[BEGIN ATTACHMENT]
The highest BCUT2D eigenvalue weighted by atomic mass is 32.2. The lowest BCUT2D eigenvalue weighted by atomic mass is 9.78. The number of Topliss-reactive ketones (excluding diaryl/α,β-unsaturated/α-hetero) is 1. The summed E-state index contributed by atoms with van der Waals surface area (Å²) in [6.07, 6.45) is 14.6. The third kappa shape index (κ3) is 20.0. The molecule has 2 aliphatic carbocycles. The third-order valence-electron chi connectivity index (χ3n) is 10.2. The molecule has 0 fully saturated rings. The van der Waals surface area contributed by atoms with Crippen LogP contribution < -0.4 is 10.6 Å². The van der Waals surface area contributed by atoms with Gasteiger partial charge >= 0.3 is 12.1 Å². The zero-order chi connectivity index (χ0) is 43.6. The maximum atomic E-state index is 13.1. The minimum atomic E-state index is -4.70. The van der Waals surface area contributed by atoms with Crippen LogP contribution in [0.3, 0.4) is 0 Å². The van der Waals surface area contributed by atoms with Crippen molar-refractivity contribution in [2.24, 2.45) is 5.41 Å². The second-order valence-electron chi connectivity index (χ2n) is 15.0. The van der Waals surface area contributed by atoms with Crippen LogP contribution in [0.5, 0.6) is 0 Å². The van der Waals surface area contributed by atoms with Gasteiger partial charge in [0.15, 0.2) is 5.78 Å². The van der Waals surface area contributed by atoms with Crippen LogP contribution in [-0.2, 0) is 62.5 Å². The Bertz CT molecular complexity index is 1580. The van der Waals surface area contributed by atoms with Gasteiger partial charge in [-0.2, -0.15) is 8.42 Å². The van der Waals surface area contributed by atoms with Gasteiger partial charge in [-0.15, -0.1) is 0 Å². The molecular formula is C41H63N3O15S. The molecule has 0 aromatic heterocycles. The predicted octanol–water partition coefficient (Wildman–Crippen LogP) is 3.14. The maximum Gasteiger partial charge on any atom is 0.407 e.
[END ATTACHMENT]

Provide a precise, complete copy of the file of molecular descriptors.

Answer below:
The highest BCUT2D eigenvalue weighted by atomic mass is 32.2. The lowest BCUT2D eigenvalue weighted by atomic mass is 9.78. The number of Topliss-reactive ketones (excluding diaryl/α,β-unsaturated/α-hetero) is 1. The summed E-state index contributed by atoms with van der Waals surface area (Å²) in [6.07, 6.45) is 14.6. The third kappa shape index (κ3) is 20.0. The molecule has 2 aliphatic carbocycles. The third-order valence-electron chi connectivity index (χ3n) is 10.2. The molecule has 0 fully saturated rings. The van der Waals surface area contributed by atoms with Crippen LogP contribution < -0.4 is 10.6 Å². The van der Waals surface area contributed by atoms with Gasteiger partial charge >= 0.3 is 12.1 Å². The zero-order chi connectivity index (χ0) is 43.6. The maximum atomic E-state index is 13.1. The minimum atomic E-state index is -4.70. The van der Waals surface area contributed by atoms with Crippen LogP contribution in [0.3, 0.4) is 0 Å². The van der Waals surface area contributed by atoms with Crippen molar-refractivity contribution in [2.24, 2.45) is 5.41 Å². The second-order valence-electron chi connectivity index (χ2n) is 15.0. The van der Waals surface area contributed by atoms with Crippen LogP contribution in [0.5, 0.6) is 0 Å². The van der Waals surface area contributed by atoms with Gasteiger partial charge in [0.15, 0.2) is 5.78 Å². The van der Waals surface area contributed by atoms with Crippen LogP contribution in [-0.2, 0) is 62.5 Å². The Bertz CT molecular complexity index is 1580. The van der Waals surface area contributed by atoms with Gasteiger partial charge in [-0.2, -0.15) is 8.42 Å². The van der Waals surface area contributed by atoms with Gasteiger partial charge in [-0.15, -0.1) is 0 Å². The molecular formula is C41H63N3O15S. The molecule has 0 aromatic heterocycles. The predicted octanol–water partition coefficient (Wildman–Crippen LogP) is 3.14. The maximum Gasteiger partial charge on any atom is 0.407 e.